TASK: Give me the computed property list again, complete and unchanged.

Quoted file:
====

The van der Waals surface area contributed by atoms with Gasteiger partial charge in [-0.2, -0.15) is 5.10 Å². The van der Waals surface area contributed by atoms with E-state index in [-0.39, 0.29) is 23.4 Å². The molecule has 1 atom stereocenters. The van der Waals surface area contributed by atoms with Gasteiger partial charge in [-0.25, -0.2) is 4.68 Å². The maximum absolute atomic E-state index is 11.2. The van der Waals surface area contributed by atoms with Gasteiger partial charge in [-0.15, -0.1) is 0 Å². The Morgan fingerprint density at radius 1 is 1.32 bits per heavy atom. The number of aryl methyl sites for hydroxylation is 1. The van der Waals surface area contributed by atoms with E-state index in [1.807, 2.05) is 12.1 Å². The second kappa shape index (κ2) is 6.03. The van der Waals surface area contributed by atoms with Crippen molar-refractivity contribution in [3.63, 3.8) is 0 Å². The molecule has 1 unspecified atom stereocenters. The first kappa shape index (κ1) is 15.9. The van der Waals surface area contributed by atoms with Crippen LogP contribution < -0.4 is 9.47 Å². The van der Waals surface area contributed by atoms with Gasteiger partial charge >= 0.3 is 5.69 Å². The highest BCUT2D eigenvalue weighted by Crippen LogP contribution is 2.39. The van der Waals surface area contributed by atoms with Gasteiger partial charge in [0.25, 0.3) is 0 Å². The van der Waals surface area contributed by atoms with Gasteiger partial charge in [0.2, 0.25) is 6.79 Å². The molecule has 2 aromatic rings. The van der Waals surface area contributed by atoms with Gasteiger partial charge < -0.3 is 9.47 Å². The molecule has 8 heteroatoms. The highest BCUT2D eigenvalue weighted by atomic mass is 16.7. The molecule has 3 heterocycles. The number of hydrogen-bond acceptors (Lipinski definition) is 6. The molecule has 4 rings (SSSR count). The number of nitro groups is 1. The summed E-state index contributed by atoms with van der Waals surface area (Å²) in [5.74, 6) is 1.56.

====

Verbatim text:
The van der Waals surface area contributed by atoms with Gasteiger partial charge in [-0.2, -0.15) is 5.10 Å². The van der Waals surface area contributed by atoms with E-state index in [-0.39, 0.29) is 23.4 Å². The molecule has 1 atom stereocenters. The van der Waals surface area contributed by atoms with Gasteiger partial charge in [-0.25, -0.2) is 4.68 Å². The maximum absolute atomic E-state index is 11.2. The van der Waals surface area contributed by atoms with Gasteiger partial charge in [-0.15, -0.1) is 0 Å². The Morgan fingerprint density at radius 1 is 1.32 bits per heavy atom. The number of aryl methyl sites for hydroxylation is 1. The van der Waals surface area contributed by atoms with E-state index in [1.807, 2.05) is 12.1 Å². The second kappa shape index (κ2) is 6.03. The van der Waals surface area contributed by atoms with Crippen molar-refractivity contribution in [3.63, 3.8) is 0 Å². The molecule has 1 unspecified atom stereocenters. The first kappa shape index (κ1) is 15.9. The van der Waals surface area contributed by atoms with Crippen LogP contribution < -0.4 is 9.47 Å². The van der Waals surface area contributed by atoms with Gasteiger partial charge >= 0.3 is 5.69 Å². The highest BCUT2D eigenvalue weighted by Crippen LogP contribution is 2.39. The van der Waals surface area contributed by atoms with Gasteiger partial charge in [0.25, 0.3) is 0 Å². The van der Waals surface area contributed by atoms with Gasteiger partial charge in [0.2, 0.25) is 6.79 Å². The molecule has 2 aromatic rings. The van der Waals surface area contributed by atoms with Gasteiger partial charge < -0.3 is 9.47 Å². The molecule has 8 heteroatoms. The highest BCUT2D eigenvalue weighted by atomic mass is 16.7. The molecule has 3 heterocycles. The number of hydrogen-bond acceptors (Lipinski definition) is 6. The molecule has 4 rings (SSSR count). The number of nitro groups is 1. The summed E-state index contributed by atoms with van der Waals surface area (Å²) in [5.74, 6) is 1.56.